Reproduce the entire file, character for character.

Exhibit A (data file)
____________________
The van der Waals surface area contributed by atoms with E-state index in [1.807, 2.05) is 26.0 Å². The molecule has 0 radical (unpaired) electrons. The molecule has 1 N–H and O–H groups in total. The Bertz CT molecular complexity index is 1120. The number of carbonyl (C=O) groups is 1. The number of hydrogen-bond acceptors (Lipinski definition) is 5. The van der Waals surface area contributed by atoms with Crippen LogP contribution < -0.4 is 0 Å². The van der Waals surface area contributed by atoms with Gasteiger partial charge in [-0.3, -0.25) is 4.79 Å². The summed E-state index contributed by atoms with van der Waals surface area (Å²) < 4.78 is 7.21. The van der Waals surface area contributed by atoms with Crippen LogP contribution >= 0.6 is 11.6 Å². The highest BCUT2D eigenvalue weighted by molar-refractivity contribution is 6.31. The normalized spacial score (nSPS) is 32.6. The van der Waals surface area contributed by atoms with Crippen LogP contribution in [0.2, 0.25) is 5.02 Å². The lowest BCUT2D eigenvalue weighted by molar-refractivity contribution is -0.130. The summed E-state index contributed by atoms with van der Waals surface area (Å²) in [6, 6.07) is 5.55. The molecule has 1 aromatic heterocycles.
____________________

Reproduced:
The van der Waals surface area contributed by atoms with E-state index in [1.807, 2.05) is 26.0 Å². The molecule has 0 radical (unpaired) electrons. The molecule has 1 N–H and O–H groups in total. The Bertz CT molecular complexity index is 1120. The number of carbonyl (C=O) groups is 1. The number of hydrogen-bond acceptors (Lipinski definition) is 5. The van der Waals surface area contributed by atoms with Crippen LogP contribution < -0.4 is 0 Å². The van der Waals surface area contributed by atoms with Gasteiger partial charge in [-0.3, -0.25) is 4.79 Å². The summed E-state index contributed by atoms with van der Waals surface area (Å²) < 4.78 is 7.21. The van der Waals surface area contributed by atoms with Crippen LogP contribution >= 0.6 is 11.6 Å². The highest BCUT2D eigenvalue weighted by molar-refractivity contribution is 6.31. The normalized spacial score (nSPS) is 32.6. The van der Waals surface area contributed by atoms with Crippen LogP contribution in [0.2, 0.25) is 5.02 Å². The lowest BCUT2D eigenvalue weighted by molar-refractivity contribution is -0.130. The summed E-state index contributed by atoms with van der Waals surface area (Å²) in [6, 6.07) is 5.55. The molecule has 1 aromatic heterocycles.